The governor and the legislature, through Government Code §65580, are now requiring each municipality in the state to assist in alleviating the homelessness crisis by complying with an assessment of housing needs throughout the state carried out by the California Department of Housing and Community Development. Collated into a document given the title Regional Housing Needs Allocation, those figures provide the basis of the mandates that state officials impose on all jurisdictions, including cities and unincorporated county areas in California, demands that those entities include in their general plans and zoning codes an accommodation of the number of dwelling units specified in the assessment, meaning each city must allow the construction of at least the number of homes the state says is its share of the burden to meet housing demand statewide.
Under the Regional Housing Needs Allocation figures drawn up by the California Department of Housing and Community Development, San Bernardino County must accommodate the construction of 138,110 new homes between the end of 2021 and the end of 2028, including 35,667 intended for very-low-income homebuyers; 21,903 for low-income homebuyers; 24,140 for moderate-income homebuyers and 56,400 for above moderate-income homebuyers.
The City of Redlands’ share of the houses to be built during that span is 3,507.
There is a sizable contingent of Redlands residents who are resistant to packing more homes into the city’s existing residential zones. At present there are 15 properties around Redlands that are zoned for light industrial or semi-industiral use, which is compatible with the development of warehouses.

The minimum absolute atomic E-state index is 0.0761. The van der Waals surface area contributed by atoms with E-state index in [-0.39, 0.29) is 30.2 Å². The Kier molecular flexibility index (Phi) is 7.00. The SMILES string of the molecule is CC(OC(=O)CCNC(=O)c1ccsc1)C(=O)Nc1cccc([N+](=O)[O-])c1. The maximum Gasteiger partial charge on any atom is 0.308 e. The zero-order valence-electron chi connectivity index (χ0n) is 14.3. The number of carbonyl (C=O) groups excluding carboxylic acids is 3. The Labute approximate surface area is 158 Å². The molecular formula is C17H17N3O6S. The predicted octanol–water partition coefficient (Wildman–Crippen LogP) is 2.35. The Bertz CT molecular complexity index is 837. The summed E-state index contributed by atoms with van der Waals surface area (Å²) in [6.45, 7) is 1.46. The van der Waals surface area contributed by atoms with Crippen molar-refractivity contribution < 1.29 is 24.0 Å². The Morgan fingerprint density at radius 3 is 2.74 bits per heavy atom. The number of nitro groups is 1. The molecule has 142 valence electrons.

City officials, seeking to comply with the state mandates but at the same time not alienate a significant portion of Redlands’ citizenry, has entertained the concept of converting the land now being reserved for industrial or warehouse use to residential property, such that the homes to be built there will go a good distance toward meeting the state housing mandates.
That was part of the rationale for declaring the warehouse moratorium last year. It was thought that staff could use the timeout created by the moratorium to look at the ins and outs of transforming at least some of the industrial properties in the city into residentially-zoned properties. Whatever progress was made in that regard, however, was insufficient to undertake the zone change processes. Moreover, it may prove difficult to sell city residents on changing some of those areas now zoned for industrial use into residential subdivisions, as a good cross section of the public in Redlands is against the intensification of land use, which might occur if the industrially-zoned properties are declared open for multifamily or apartment development.
The entire council, which had declared a 45-day moratorium on warehouse development in June of last year and then extended that ban to a full year less than two months later, on May 16 voted to double the length of the current moratorium until June next year.
Council members, noting the perceived need for more housing and responding to city staff’s recommendation that at least for the time being the city hold off on any further warehouse projects in the city’s commercial industrial district, said the moratorium extension would allow the city to explore its options in earnest.
The commercial industrial district is a subcomponent of the Redlands East Valley Corridor, where city officials have suggested much of the housing that needs to be built to meet the state’s housing mandates under the Regional Housing Needs Allocation process should be constructed.
At the same time, city officials are pushing forward with updating the Redlands’ Housing Element.
A housing element is a plan, adopted by a local jurisdiction such as a city, town or county, which includes the goals, policies and programs that direct decision-making around housing.
-Mark Gutglueck